How do collaborations with universities affect firms' innovative performance? The role of "Pasteur scientists" in the advanced materials field
AbstractThis article aimed to identify the effect of university-industry (U-I) collaborations on the innovative performance of firms operating in the advanced materials field, and by doing so, it proposed an original classification of the research organization partners. The main contribution resides in the estimation of the role played by collaborations with differently experienced scientists. In contrast with previous studies, whose empirical setting was the life science industry, in the advanced materials industry the most effective collaborations are not with "Star scientists", but with "Pasteur scientists". The latter concept was empirically tested first by the authors of this article, to deepen the present understanding of industrial heterogeneity in innovation processes and to offer new insights for the formulation of corporate innovation strategies. The results of the estimation of a negative binomial regression model applied to a sample of 455 firms active in the photocatalysis in Japan confirm the idea that engaging in research collaborations, measured as co-invention, with "Pasteur scientists" increases firms' R&D productivity, measured as number of registered patents. In contrast, we found that firms' collaborations with "Star scientists" exert little impact on their innovative output.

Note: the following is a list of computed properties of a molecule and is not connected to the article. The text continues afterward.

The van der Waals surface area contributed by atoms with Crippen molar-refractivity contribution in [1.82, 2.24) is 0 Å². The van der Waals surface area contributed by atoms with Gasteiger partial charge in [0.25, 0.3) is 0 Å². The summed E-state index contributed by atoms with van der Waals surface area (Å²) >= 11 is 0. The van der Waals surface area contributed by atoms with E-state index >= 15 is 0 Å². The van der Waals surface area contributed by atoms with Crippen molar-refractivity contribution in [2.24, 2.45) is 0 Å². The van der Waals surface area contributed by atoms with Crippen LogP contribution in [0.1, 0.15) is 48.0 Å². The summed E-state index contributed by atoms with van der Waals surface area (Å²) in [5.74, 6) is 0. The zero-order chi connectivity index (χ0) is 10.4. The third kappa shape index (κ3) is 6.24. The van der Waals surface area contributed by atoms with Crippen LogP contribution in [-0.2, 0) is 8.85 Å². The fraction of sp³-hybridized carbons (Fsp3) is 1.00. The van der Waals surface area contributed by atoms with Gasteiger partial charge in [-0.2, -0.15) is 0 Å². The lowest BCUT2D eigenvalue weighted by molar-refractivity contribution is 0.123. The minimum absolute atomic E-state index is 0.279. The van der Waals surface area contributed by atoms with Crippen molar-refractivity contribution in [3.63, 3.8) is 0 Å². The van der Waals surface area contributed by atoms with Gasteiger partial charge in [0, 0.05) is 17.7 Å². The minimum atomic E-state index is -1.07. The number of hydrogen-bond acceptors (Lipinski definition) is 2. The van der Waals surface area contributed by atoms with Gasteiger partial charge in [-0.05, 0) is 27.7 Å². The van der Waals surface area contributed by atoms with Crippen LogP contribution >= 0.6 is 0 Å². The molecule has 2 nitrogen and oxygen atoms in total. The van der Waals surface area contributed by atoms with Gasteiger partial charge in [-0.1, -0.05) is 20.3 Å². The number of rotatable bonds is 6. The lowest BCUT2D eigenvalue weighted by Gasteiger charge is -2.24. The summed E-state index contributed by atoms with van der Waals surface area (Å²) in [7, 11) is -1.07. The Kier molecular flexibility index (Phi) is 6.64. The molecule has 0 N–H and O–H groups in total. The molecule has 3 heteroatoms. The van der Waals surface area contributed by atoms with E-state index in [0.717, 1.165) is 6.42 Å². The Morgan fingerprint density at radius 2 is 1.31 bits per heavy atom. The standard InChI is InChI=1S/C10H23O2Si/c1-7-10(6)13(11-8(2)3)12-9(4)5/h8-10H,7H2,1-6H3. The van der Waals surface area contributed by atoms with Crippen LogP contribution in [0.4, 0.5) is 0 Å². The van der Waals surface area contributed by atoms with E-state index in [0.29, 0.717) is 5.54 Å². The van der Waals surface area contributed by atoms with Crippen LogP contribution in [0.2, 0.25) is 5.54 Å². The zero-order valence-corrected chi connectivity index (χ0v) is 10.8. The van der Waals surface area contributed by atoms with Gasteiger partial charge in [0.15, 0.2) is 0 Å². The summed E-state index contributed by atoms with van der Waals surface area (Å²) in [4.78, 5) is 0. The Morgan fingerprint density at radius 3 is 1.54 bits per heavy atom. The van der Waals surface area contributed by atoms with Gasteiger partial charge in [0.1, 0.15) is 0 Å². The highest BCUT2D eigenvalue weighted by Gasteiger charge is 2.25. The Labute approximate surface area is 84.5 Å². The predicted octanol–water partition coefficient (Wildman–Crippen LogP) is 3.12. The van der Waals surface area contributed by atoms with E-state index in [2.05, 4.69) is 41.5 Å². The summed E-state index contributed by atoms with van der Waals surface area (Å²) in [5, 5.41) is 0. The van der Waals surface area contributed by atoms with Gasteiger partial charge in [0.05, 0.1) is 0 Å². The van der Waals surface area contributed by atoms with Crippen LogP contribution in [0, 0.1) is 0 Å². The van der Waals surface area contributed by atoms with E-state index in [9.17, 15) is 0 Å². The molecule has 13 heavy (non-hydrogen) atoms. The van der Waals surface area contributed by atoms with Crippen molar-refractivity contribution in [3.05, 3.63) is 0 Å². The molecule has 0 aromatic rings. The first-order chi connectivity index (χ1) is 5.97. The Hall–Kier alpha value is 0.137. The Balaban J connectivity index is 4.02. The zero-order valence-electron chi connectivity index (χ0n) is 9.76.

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Bibliographic InfoArticle provided by Elsevier in its journal Research Policy.
Volume (Year): 38 (2009)
Issue (Month): 5 (June)
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University-Industry collaborations Advanced materials Innovation Star scientists Pasteur scientists;
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